Thursday, November 5, 2009
Louisville transforms from also-ran to national power
Maria Burns Ortiz
Can they sustain it?
That's the question asked every time a team without a history of success breaks into the national rankings, making a name for itself on the national stage. Everyone wonders if it's a one-time or a one-season thing. Usually, it is. But occasionally, it becomes the moment people will point to years down the road when they talk about when the program emerged from mediocrity.
The University of Louisville men's soccer program is clearly proving capable of sustaining -- and improving upon -- its success.
In just a few seasons, the Cardinals have gone from being a program for which simply being ranked was an accomplishment to being a program for which a College Cup is a real possibility.
"When we first came in, we held the kids to high expectations and created a standard of success, and they have risen to that standard," said coach Ken Lolla, who took over the program in 2006. "The focus for us has been the growth of our program and what we've done in a short amount of time."
What Lolla and his players have done in that time is turn a program that never received much attention into a national contender.
Two years ago, the Cardinals cracked the top 25 for the first time in school history. That same season, they advanced to the NCAA tournament for the first time, knocked off a ranked Duke team and finished 11-7-4.
People started to take notice, and last season Louisville proved the program was worth a second look. The Cardinals built on their success, becoming a mainstay in the top 25 and cracking the top 10. Louisville earned its second straight NCAA bid but was knocked out in an overtime loss to Jacksonville in the first round.
The progression has been evident, and this year, the Cardinals' upward trajectory continued. Their 5-0 win over Villanova to close out the regular season gave Louisville (13-2-2, 8-2-1 Big East) a school-record 13 wins. It also gave the program its first Big East (Red Division) regular-season conference title.
The team has made tactical changes this season (such as switching to a 4-4-2 formation), but it's been just as much, if not more, about the less tangible aspects of the game. The team has matured since Lolla took the reins. The players are hungrier and expect more. Just making the tournament, just being ranked, isn't enough.
"When Coach came in, he pushed some limits," said senior midfielder Freddie Braun. "He challenged us to believe this program would be a national contender, and here we are four years after he came in, and we're No. 5 and a national contender -- and we expect to win. To this day, we're getting stronger each practice."
The team's depth has ensured the players are pushing themselves every day -- not just every game -- and it's paying off.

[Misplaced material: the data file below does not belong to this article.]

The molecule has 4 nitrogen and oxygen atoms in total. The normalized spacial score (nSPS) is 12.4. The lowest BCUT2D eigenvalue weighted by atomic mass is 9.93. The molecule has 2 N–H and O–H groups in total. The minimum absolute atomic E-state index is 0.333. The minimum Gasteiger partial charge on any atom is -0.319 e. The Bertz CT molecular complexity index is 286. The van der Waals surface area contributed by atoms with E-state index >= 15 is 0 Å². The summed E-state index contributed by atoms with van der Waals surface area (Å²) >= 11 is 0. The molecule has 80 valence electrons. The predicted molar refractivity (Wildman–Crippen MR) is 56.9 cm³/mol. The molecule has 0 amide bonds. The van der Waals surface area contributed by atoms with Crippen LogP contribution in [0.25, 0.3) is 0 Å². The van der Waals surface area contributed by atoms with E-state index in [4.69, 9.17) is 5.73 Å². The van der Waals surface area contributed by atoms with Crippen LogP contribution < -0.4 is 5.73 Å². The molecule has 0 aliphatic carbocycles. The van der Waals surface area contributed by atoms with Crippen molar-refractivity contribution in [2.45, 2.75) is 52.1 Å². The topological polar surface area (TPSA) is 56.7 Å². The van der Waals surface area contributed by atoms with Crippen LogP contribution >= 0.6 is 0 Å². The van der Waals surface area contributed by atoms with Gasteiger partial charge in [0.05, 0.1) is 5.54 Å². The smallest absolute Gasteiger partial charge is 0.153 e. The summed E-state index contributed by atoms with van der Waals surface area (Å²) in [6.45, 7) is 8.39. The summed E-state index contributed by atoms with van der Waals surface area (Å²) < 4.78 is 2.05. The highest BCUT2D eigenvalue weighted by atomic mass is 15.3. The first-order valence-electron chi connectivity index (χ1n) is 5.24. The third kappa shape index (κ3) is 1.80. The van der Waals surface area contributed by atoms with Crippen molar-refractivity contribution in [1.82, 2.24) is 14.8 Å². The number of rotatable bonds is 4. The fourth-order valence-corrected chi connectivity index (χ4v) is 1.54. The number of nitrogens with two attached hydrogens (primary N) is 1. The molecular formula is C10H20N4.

Louisville enters the Big East tournament with eight wins in its past nine games and riding a four-game winning streak, having outscored opponents 14-1 in those four games. The team is also undefeated at home this season.
"When I came in my sophomore year [in 2007], the program wasn't nationally recognized," senior defender Phil Edginton said. "We always felt that we could do well, but that year we kind of came out of nowhere and no one was really expecting it. It's changed to the point where the last couple of years it's become an expectation, which is what you want for your program."
A Big East tournament win and a deep run in the postseason would go a long way toward raising those expectations -- and Louisville is in a good position to make that happen.
Elsewhere in the Big East
Louisville will have some tough teams to contend with in the Big East tournament.
No. 8 Connecticut (11-3-3, 8-2-1 Big East) won the Big East's Blue Division regular-season title, and the Huskies are also perennial contenders. The team has not fared as well as it would like in the postseason the past few years, which is no doubt going to fuel UConn down the stretch. The Huskies had a nine-game unbeaten streak snapped by Notre Dame last weekend, but bounced back with a 3-0 win over Marquette to gain some momentum heading into the Big East postseason.
Notre Dame (10-7-1, 8-3) might have had some ups and downs this season, but the Irish posted wins over both Louisville (4-0 on Sept. 25) and UConn (2-1 on Oct. 31) and finished runners-up in the Big East Blue Division. However, Notre Dame has struggled with consistency, unable to string together more than three wins at any point this season. That rarely bodes well for a team heading into tournament time.
A College Cup competitor last year, St. John's (7-8-2, 6-1-4) finished behind Louisville in the Big East Red Division. The Red Storm's win total might not be overwhelming, but they are undefeated in their past 10 games, and their current three-game winning streak is the longest of the season. The team also has wins over both Notre Dame (2-0 on Sept. 6) and Louisville (3-2 in overtime Oct. 17).
Maria Burns Ortiz covers college soccer for ESPNsoccernet. She can be reached at firstname.lastname@example.org.